Note: This review contains spoilers from Turtles All the Way Down by John Green
I finished Turtles All the Way Down by John Green a few days ago, and let me just say, I love this book! Even though I happily call him one of my favourite authors and a pretty automatic buy, John Green is a bit hit and miss for me, for example, The Fault in Our Stars is one of my favourite books ever while others like Paper Towns and An Abundance of Katherine’s I didn’t get on so well with. But, thankfully, this was a big hit, so let’s get into some of the reasons why.
First for me is John Green’s writing. I am well aware that some people don’t like John Green’s writing style, and I can see why. But, for me personally, his writing feels really familiar and comforting. I haven’t read a new John Green book in the longest time and this novel just felt very warming.
On the subject of John Green’s writing, one are where Green is sometimes criticised is in his extensive use of metaphors. I found it really interesting then, that this novel actually explicitly discussed metaphors and some of the reasons why they’re used. Dr Singh suggests to Aza that we can only approach pain through metaphor, which I think is a really interesting and accurate observation.
Still sticking with John Green’s writing style, I felt the sections where Aza battled with herself worked really well. The most noteable occasion where this happened was probably near the end of the novel when Aza ends up drinking hand sanitizer in the hospital. Here there is a whole page dedicated towards Aza’s inner voice and for me it really captured how Aza must be feeling. Just reading the words I felt uncomfortable and panicky and had to take a moment to regather myself before I carried on reading. I think this is a really good example of where an uncomfortable reading experience is a positive thing, because it helped me understand just a tiny fraction of what Aza was going through.
Another aspect of this novel I found unique was the occasional meta aspect to the novel. At one point Aza says ‘whoever is authoring me, let me out of this’. When I first read this line, I got quite excited because, because of course, Green is the one authoring the character. Then, later on in the novel, we get the revelation that Aza is in fact authoring her own story so it has a double layer of meaning. Of course, we see at the end of the novel that Aza never truly does get out of ‘this’, but it does get better.
I’m not going to lie, I was very excited that it was an older Aza narrating the story. I think this might have something to do with the discussions about the framing of The Fault in Our Stars for example some people have suggested that the novel ends with Hazel making her vows at her wedding. I just found it really cool actually being pulled into the present. Of course, this also gave the novel it’s hopeful tone at the end, with Aza almost comforting her past self.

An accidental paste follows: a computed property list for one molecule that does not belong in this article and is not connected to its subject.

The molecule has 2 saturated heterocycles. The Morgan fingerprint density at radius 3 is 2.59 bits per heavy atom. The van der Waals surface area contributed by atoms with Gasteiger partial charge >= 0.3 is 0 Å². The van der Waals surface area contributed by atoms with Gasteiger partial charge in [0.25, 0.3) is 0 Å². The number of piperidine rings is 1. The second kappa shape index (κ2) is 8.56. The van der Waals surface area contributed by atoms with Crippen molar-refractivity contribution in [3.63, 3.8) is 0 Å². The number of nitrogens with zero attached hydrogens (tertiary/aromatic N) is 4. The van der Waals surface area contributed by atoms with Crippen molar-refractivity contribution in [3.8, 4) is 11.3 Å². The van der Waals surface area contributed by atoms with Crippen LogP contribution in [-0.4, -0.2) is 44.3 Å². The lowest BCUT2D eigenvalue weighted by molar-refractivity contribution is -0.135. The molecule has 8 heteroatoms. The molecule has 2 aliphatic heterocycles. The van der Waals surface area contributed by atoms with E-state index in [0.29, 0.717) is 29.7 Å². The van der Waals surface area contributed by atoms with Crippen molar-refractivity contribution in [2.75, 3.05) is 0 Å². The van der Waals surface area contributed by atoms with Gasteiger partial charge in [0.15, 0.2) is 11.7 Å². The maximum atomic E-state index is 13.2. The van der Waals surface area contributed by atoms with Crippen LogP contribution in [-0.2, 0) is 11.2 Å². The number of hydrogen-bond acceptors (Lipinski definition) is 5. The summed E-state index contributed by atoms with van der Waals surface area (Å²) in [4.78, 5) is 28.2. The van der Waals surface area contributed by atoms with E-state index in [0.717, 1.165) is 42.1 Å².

Another reason I really liked this novel was because love or a crush or a boy didn’t make Aza get ‘better’. I think it has been such a trope of YA, that young love can heal mental illness etc. etc. It was great to see this novel not perpetuating this. In terms of Davis and Aza, I really enjoyed their relationship and how it didn’t take away from the central friendship of Daisy and Aza at all. Can we also just talk about the end please, because despite what I mentioned earlier, the novel is left quite open ended. Grown up Aza tells us that she grows up and has children. Then, she points out that she and Davis say goodbye to each other and that ‘no one ever says good-bye unless they want to see you again.’ Could Davis and Aza have got married in the future? (Literally just me theorizing, feel free to shoot me down if you disagree or if there’s mention in the book of them not seeing each other again or something, I’m sorry, I don’t remember!)
As always with any John Green book, be it hit or miss there were some beautiful words and revelations. My favourite was one of Davis’ blog posts where he says:
We always say that we are beneath the stars. We aren’t of course – there is no up or down, and anyway the stars surround us. But we say we are beneath them, which is nice. So often English glorifies the human – we are whos, other animals are that’s – but English puts us beneath the stars at least.
I can’t articulate fantastically well why I love this passage so much (but I’m willing to give it a go!). I think firstly, because it discusses the stars. Now, I love any discussion of the stars and, of course, it also made me think back to The Fault in Our Stars. No matter how thin, it was really nice having this connection between these two novels. Secondly, I think it’s because it continues a theme explored in much of the book, that of the English language and it’s nature and specifically it’s limitations for example when Dr Singh points out that we have insufficient words for pain. Lastly, Green takes something so commonplace and technically common knowledge that I never thought of before and makes it profound. I’ve literally never before considered the fact that we do actually position ourselves beneath the stars when they actually surround us, and I think, like Davis, that this is something really beautiful.
So, there we have it. Turtles All the Way Down by John Green. I know this has been a long post so thank you for sticking with me, I just had lots of feelings about this novel (the title of this post should probably have been lots of thoughts on…). To be honest, I think I will still be thinking about this novel for a while to come, something about it just got me. And I love it when books do that.
Have you read Turtles All the Way Down yet? Did you like it? Did you not like it?
As always, very happy reading.